France’s pop culture created a unique musical icon, singer and actress Dalida, born to Italian parents in Egypt in 1933. French-speakers of a certain age the world over know the words to her biggest hits: Gigi l’Amoroso, Il venait d’avoir 18 ans, Garde-moi la dernière danse.
No European artist ever collected as many international awards as Dalida. She sold 170 millions records worldwide before taking her life in 1987.
Her repertoire included the song Paroles, paroles (words, words), recorded in 1973 and sung with French heartthrob Alain Delon. It is a whimsical song about love slowly dying.
Most Québécois over 40 can sing Paroles, paroles:
“I look at you, as for the first time/Still words, always words/The same words/I don’t know any more how to tell you/Only words.”
We say thousands of words each day without thinking about their meaning.
Because of social media, words that hurt, words that cut and anger have become weapons of mass humiliation. And yet, we use them carelessly, even if we know they will be read by thousands, perhaps by your boss or worse still, your grandmother.
My mom used to say: “If you have nothing to say, say nothing” or “Turn your tongue seven times in your mouth before speaking.” She knew I was quick to express myself and could easily get into trouble. Which I did. And still do.
William Steinberg, mayor of Hampstead, used dangerous words earlier this month. He has steadfastly refused to apologize, even after being called upon to do so by the prime minister. The man has a doctorate in psychology. Surely he knows there is no such thing as peaceful ethnic cleansing?
And frustrated with the government’s reform of the taxi industry, permit owners demonstrated this week holding signs with images of swastikas and insults like “fascist”’ to describe François Bonnardel, the minister in charge.
Sorry, no matter how angry one gets, there are no fascists in the Quebec National Assembly. Not a single one. The Canadian führer, Adrien Arcand, active from 1934 until he was locked up for the duration of the war, only commanded the loyalty of some 1,500 followers, according to historian Jean-François Nadeau in Le Devoir. Not exactly a broad-based movement.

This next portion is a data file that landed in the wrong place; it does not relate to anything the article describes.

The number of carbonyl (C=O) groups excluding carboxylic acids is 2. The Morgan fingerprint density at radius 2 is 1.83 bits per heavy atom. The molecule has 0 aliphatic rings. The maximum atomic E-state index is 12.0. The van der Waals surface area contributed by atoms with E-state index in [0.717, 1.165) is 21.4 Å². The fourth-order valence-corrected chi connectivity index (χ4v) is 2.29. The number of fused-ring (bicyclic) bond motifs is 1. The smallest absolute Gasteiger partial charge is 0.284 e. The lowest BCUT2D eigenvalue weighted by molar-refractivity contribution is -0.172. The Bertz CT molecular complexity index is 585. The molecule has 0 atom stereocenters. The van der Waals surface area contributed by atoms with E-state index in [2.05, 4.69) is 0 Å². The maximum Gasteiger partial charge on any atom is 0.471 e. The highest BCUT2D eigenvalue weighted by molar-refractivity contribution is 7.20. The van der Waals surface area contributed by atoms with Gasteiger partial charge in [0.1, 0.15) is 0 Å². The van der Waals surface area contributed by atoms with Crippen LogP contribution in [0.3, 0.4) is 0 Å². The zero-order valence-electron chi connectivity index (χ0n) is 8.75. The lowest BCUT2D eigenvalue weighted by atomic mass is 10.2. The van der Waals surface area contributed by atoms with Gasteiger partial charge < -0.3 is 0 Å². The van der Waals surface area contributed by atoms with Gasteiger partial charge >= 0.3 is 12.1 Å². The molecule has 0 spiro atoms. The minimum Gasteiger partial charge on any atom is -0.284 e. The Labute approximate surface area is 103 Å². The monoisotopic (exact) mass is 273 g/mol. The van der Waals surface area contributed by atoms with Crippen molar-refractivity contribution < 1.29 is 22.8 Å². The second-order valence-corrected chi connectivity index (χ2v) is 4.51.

Hitler and Nazism are popular with unimaginative trolls. Arguments reductio ad Hitlerium have invaded our cultural subconscious. My colleague Richard Martineau wrote in Le Journal de Montréal about the inflated language used by the taxi drivers, “the best way to kill a debate is to empty words of their meaning. When everybody is Hitler, even Hitler is not Hitler anymore.”
“On the one hand, 15 million dead, including six million Jews. On the other, a law that requires public servants in positions of authority of all religions to remove their religious symbols during working hours. And a reform that is causing the value of taxi permits to drop.”
Not quite the same thing.
The use of social media can make things even worse. Would the sick people who tell people to go jump off a bridge on Twitter say it to someone’s face? I doubt it. As well, according to University of Alberta researchers, social media makes it easier to take things personally.
Some will argue these are just “paroles, paroles.” But every word we say, especially when we are angry, can leave deeper marks than expected.
On the Montreal Gazette’s website, a report of Sunday’s rally against Bill 21 is accompanied by a photo of a young boy holding a sign saying the bill “asks women to undress to work.”
That’s a stupendous interpretation. Removing a hijab in a classroom between 9 and 5, Monday to Friday, is not asking a woman to get naked, even if that’s how she feels.
When debating serious matters in public, inflammatory discourse should be avoided, whether it’s tweeting à la Trump or saying “Paroles, paroles” that one would not repeat in front of a sweet grandmother.
Copyright Postmedia Network Inc., 2019